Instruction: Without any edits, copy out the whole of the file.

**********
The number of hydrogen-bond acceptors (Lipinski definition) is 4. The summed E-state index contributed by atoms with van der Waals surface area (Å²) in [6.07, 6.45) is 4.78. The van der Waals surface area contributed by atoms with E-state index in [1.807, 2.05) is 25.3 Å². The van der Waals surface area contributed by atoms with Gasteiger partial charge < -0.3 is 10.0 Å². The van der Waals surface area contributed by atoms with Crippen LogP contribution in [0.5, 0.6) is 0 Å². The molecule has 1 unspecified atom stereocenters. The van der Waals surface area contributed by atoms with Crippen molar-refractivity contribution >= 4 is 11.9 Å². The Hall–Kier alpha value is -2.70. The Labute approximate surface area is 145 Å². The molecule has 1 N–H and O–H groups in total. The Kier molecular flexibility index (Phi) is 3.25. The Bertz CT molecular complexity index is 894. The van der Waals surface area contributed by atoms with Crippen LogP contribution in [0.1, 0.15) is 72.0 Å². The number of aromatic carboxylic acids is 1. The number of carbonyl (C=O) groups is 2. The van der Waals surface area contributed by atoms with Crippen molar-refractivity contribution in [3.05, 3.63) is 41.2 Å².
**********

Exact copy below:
The number of hydrogen-bond acceptors (Lipinski definition) is 4. The summed E-state index contributed by atoms with van der Waals surface area (Å²) in [6.07, 6.45) is 4.78. The van der Waals surface area contributed by atoms with E-state index in [1.807, 2.05) is 25.3 Å². The van der Waals surface area contributed by atoms with Gasteiger partial charge < -0.3 is 10.0 Å². The van der Waals surface area contributed by atoms with Crippen LogP contribution in [0.5, 0.6) is 0 Å². The molecule has 1 unspecified atom stereocenters. The van der Waals surface area contributed by atoms with Crippen molar-refractivity contribution >= 4 is 11.9 Å². The Hall–Kier alpha value is -2.70. The Labute approximate surface area is 145 Å². The molecule has 1 N–H and O–H groups in total. The Kier molecular flexibility index (Phi) is 3.25. The Bertz CT molecular complexity index is 894. The van der Waals surface area contributed by atoms with Crippen LogP contribution in [0.1, 0.15) is 72.0 Å². The number of aromatic carboxylic acids is 1. The number of carbonyl (C=O) groups is 2. The van der Waals surface area contributed by atoms with Crippen molar-refractivity contribution in [3.05, 3.63) is 41.2 Å².